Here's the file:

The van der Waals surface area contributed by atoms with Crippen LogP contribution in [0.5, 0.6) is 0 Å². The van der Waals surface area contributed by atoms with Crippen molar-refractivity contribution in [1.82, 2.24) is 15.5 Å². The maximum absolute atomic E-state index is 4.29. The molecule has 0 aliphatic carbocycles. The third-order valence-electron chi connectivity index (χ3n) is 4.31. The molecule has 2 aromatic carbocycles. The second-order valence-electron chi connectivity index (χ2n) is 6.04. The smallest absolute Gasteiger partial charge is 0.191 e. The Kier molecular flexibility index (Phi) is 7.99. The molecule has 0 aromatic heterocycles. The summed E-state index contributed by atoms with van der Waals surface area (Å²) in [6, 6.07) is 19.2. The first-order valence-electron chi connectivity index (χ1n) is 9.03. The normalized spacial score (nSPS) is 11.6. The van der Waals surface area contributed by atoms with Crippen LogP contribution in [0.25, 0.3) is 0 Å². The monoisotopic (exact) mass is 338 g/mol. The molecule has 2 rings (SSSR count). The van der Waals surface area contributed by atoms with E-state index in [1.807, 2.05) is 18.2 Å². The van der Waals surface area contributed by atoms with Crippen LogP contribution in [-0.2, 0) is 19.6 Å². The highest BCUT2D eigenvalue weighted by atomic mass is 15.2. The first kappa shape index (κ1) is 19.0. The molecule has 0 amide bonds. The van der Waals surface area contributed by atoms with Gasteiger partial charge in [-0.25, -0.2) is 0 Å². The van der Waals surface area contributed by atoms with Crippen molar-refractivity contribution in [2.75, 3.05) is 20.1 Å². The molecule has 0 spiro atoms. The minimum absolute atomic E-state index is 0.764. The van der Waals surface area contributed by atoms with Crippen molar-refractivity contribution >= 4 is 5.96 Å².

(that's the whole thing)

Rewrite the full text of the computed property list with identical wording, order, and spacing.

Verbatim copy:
The van der Waals surface area contributed by atoms with Crippen LogP contribution in [0.5, 0.6) is 0 Å². The van der Waals surface area contributed by atoms with Crippen molar-refractivity contribution in [1.82, 2.24) is 15.5 Å². The maximum absolute atomic E-state index is 4.29. The molecule has 0 aliphatic carbocycles. The third-order valence-electron chi connectivity index (χ3n) is 4.31. The molecule has 2 aromatic carbocycles. The second-order valence-electron chi connectivity index (χ2n) is 6.04. The smallest absolute Gasteiger partial charge is 0.191 e. The Kier molecular flexibility index (Phi) is 7.99. The molecule has 0 aromatic heterocycles. The summed E-state index contributed by atoms with van der Waals surface area (Å²) in [6, 6.07) is 19.2. The first-order valence-electron chi connectivity index (χ1n) is 9.03. The normalized spacial score (nSPS) is 11.6. The van der Waals surface area contributed by atoms with Crippen LogP contribution in [0.25, 0.3) is 0 Å². The monoisotopic (exact) mass is 338 g/mol. The molecule has 2 rings (SSSR count). The van der Waals surface area contributed by atoms with E-state index in [1.807, 2.05) is 18.2 Å². The van der Waals surface area contributed by atoms with Crippen LogP contribution in [-0.2, 0) is 19.6 Å². The highest BCUT2D eigenvalue weighted by atomic mass is 15.2. The first kappa shape index (κ1) is 19.0. The molecule has 0 amide bonds. The van der Waals surface area contributed by atoms with Gasteiger partial charge in [-0.25, -0.2) is 0 Å². The van der Waals surface area contributed by atoms with Crippen molar-refractivity contribution in [2.75, 3.05) is 20.1 Å². The molecule has 0 spiro atoms. The minimum absolute atomic E-state index is 0.764. The van der Waals surface area contributed by atoms with Crippen molar-refractivity contribution >= 4 is 5.96 Å².